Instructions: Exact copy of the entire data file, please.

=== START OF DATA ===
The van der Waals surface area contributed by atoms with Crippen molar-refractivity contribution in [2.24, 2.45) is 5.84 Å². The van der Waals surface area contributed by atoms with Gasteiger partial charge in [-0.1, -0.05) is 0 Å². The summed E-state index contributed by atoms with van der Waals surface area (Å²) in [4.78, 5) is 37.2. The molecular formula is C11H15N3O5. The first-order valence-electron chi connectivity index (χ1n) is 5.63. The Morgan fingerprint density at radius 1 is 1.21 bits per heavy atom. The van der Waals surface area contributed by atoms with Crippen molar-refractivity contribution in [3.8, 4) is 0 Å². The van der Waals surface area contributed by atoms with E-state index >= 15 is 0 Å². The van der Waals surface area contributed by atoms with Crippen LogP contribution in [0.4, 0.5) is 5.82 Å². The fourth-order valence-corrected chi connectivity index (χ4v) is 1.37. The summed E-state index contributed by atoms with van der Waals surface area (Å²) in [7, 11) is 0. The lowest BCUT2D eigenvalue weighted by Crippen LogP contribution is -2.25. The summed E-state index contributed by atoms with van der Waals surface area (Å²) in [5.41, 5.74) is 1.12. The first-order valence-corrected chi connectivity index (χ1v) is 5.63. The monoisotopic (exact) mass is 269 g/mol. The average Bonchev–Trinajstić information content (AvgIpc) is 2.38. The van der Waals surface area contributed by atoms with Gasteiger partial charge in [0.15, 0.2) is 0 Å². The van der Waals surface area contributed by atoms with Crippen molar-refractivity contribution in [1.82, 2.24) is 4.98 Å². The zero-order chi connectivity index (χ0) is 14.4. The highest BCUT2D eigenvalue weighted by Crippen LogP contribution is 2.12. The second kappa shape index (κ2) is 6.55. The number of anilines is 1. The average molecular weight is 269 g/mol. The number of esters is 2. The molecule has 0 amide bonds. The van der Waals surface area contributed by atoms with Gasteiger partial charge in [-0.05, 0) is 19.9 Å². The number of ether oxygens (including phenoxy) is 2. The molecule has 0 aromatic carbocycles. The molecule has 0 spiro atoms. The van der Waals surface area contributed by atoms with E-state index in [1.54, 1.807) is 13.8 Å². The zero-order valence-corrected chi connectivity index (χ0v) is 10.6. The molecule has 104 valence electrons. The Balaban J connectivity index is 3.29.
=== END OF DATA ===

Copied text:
The van der Waals surface area contributed by atoms with Crippen molar-refractivity contribution in [2.24, 2.45) is 5.84 Å². The van der Waals surface area contributed by atoms with Gasteiger partial charge in [-0.1, -0.05) is 0 Å². The summed E-state index contributed by atoms with van der Waals surface area (Å²) in [4.78, 5) is 37.2. The molecular formula is C11H15N3O5. The first-order valence-electron chi connectivity index (χ1n) is 5.63. The Morgan fingerprint density at radius 1 is 1.21 bits per heavy atom. The van der Waals surface area contributed by atoms with Crippen molar-refractivity contribution in [3.8, 4) is 0 Å². The van der Waals surface area contributed by atoms with E-state index >= 15 is 0 Å². The van der Waals surface area contributed by atoms with Crippen LogP contribution in [0.4, 0.5) is 5.82 Å². The fourth-order valence-corrected chi connectivity index (χ4v) is 1.37. The summed E-state index contributed by atoms with van der Waals surface area (Å²) in [7, 11) is 0. The lowest BCUT2D eigenvalue weighted by Crippen LogP contribution is -2.25. The summed E-state index contributed by atoms with van der Waals surface area (Å²) in [5.41, 5.74) is 1.12. The first-order valence-corrected chi connectivity index (χ1v) is 5.63. The monoisotopic (exact) mass is 269 g/mol. The average Bonchev–Trinajstić information content (AvgIpc) is 2.38. The van der Waals surface area contributed by atoms with Gasteiger partial charge in [0.15, 0.2) is 0 Å². The van der Waals surface area contributed by atoms with Crippen molar-refractivity contribution in [1.82, 2.24) is 4.98 Å². The zero-order chi connectivity index (χ0) is 14.4. The highest BCUT2D eigenvalue weighted by Crippen LogP contribution is 2.12. The second kappa shape index (κ2) is 6.55. The number of anilines is 1. The average molecular weight is 269 g/mol. The number of esters is 2. The molecule has 0 amide bonds. The van der Waals surface area contributed by atoms with Gasteiger partial charge in [-0.05, 0) is 19.9 Å². The number of ether oxygens (including phenoxy) is 2. The molecule has 0 aromatic carbocycles. The molecule has 0 spiro atoms. The van der Waals surface area contributed by atoms with E-state index in [1.54, 1.807) is 13.8 Å². The zero-order valence-corrected chi connectivity index (χ0v) is 10.6. The molecule has 104 valence electrons. The Balaban J connectivity index is 3.29.